Chilling at a theatre near you
I came across an interesting article in the Toronto Star. Apparently, your choice in film can affect your comfort in the theater. And we’re not talking about size of screen and number of seats. Science was never my best subject in school so I clearly hadn’t thought about how temperature in a room depends on the number of people in it.
Have you ever gone to a movie – say, Nancy Drew or Hostel: Part II or some other box-office dud – only to find yourself sadly alone and even more surprisingly, freezing your ju-jubes off?
I recently attended one so-called blockbuster and within the first 15 action-filled minutes, I slowly began shivering until my mind drifted off, focused on only one thing: the woolly cardigan in my closet at home.
Of course, cool theatres are part of the appeal of going to the movies in summer. The relieving chill of air conditioning in a dark theatre can be a soothing break from sweltering, smoggy, 35-degree Ontario heat waves.
But sometimes cinema houses are so cold I wonder if the theatre is trying to beef up their revenue by hanging meat in the projectionist’s booth.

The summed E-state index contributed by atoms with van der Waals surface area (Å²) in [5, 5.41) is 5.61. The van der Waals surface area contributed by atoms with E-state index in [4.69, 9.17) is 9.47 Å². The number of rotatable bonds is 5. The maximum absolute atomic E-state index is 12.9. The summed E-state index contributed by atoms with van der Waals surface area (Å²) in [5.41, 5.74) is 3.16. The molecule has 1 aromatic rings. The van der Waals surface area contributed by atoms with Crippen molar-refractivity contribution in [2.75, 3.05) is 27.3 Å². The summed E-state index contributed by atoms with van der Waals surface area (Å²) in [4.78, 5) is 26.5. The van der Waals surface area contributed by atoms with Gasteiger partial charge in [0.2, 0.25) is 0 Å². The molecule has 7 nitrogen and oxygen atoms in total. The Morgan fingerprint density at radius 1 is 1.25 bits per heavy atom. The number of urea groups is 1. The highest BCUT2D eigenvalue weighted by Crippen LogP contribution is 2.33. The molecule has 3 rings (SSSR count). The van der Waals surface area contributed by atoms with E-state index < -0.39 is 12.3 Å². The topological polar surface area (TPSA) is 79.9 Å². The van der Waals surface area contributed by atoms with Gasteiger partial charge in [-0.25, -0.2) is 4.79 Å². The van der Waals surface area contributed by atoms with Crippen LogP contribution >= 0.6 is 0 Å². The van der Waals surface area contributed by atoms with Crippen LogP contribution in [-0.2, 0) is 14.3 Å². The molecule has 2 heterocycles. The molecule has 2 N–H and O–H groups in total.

Isn’t that something? I never thought how strange it is that the movie theater is the first indoor space I think about bringing a jacket too, regardless of the temperature outside.
This can’t be the last word on it thought because I have noticed some exceptions. Despite a packed audience at one local theater, it nevertheless requires multiple layers to survive each showing. Oddly enough, it’s a single-screen classic theater too.
Anyone have any horror stories of their own? How has this theater feature changed over the years?
(Thanks to kartooner for providing the photo.)
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